One of the Atlanta police officers charged in connection with the death of Rayshard Brooks said, “I didn’t do anything wrong,” and that he’s confident “the truth will come out,” according to media reports.
Brooks died after being shot as he attempted to flee Brosnan and former officer Garrett Rolfe — who faces 11 charges, including felony murder — after failing a sobriety test. The shooting triggered a second wave of protests over police brutality and racial injustice that began last month over the death of George Floyd while in Minneapolis police custody.
Brosnan told the paper in an exclusive interview that he was surprised he’s been criminally charged.
“I feel like my side wasn’t really heard and given the short timeframe it’s hard for anybody to understand all the facts and the whole circumstances around it,” he said. “That being said, I’m still willing to cooperate.”
He said he’s often employed a laid-back style to defuse situations. Video footage shows him having a conversation with Brooks in a Wendy’s fast-food parking lot after responding to a 911 call because Brooks fell asleep in his car in the drive-thru lane.
After smelling alcohol on his breath, Brosnan called for a certified DUI officer to come to the scene, which was Rolfe. After failing the breathalyzer test, Brooks tried to flee as he was being arrested. Brosnan slammed his head into the pavement during the ensuing struggle and suffered a concussion, the paper reported.
Brooks allegedly stole his Taser and attempted to fire it at Rolfe’s direction as he ran. Rolfe fired three shots at Brooks as he fled, hitting him twice.
“You’re always taught in policing that you have to expect anything to happen,” Brosnan said. “But that being said, I felt like he was very respectful, I was respectful to him.”
Authorities said Brooks was not provided medical attention for more than two minutes after he was shot. Brosnan admitted to standing on Brooks shoulder after he was shot, but that he wasn’t aware of it at the time because of the concussion.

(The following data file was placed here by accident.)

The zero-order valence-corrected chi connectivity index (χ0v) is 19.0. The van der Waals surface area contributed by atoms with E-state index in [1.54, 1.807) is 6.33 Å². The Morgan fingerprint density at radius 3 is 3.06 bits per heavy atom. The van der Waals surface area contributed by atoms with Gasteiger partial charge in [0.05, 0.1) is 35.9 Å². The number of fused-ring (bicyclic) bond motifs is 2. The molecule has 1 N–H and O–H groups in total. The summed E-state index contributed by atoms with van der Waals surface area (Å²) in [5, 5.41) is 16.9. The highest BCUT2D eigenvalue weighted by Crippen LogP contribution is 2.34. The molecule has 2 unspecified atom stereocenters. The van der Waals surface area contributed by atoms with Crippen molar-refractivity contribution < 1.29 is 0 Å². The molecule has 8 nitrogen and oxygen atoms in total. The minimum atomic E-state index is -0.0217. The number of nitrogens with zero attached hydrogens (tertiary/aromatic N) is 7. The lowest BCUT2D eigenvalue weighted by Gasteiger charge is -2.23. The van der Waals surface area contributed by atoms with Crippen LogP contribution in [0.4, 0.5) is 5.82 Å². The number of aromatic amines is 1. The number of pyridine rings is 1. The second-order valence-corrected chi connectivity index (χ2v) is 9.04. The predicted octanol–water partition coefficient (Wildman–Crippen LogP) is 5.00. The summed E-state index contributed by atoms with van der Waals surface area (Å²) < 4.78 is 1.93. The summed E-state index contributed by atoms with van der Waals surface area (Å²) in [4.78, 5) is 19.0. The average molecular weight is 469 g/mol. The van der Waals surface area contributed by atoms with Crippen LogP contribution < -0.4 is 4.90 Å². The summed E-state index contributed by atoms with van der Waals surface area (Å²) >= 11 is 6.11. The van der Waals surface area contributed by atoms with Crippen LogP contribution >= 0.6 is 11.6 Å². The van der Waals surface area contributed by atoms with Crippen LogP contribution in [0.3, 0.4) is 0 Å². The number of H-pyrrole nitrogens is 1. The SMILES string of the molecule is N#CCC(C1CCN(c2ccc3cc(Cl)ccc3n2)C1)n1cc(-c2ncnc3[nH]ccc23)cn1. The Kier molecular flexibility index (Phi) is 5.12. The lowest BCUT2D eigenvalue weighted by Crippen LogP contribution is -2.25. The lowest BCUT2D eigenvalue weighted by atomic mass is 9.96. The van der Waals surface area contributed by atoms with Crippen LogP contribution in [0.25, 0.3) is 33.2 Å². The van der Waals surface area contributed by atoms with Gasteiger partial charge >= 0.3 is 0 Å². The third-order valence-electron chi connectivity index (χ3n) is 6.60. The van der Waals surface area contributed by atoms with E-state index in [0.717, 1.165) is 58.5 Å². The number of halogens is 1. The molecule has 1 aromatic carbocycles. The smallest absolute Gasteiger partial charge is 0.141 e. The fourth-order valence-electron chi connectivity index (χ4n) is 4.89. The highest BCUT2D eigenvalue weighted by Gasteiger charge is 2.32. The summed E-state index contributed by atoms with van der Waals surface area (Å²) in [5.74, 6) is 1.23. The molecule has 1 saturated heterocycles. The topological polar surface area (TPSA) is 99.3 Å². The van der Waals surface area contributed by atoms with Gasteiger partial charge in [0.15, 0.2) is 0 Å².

“I hear gunfire,” he told the paper. “I know he still has my Taser. I know there’s a crowd. I got up to him and I’m trying to figure out what’s going on. You need to make sure you’re safe before you can help or do anything else.”
He told the AJC he would not have done anything differently, while also questioning Fulton County District Attorney Paul Howard’s announcement last week that he agreed to become a cooperating witness to testify against Rolfe.
Brosnan has spoken with prosecutors and answered their questions but has not made any agreements with them, said his lawyer, Don Samuel.
“I just looked at it like, he could have just said I’m doing the right thing — I’m talking,” Brosnan said. “But it just seemed like it was more important to make it political than it was to get to the truth of the matter and get to the real facts of it. … Some person lost their life. It’s not something to make political.”
“I’m not a cooperating witness, I’m cooperating. I think that’s the takeaway,” he added. “I’ll tell the truth to anybody who needs to hear it.”
Brosnan will meet Tuesday with the Georgie Bureau of Investigation, who is investigating the shooting at the request of the Atlanta Police Department.
“I have full faith in the criminal justice system,” he said. “I really do. I have 100 percent faith the truth will come out. People will see this for what it is. They will understand I didn’t do anything wrong. I know the truth is what counts.”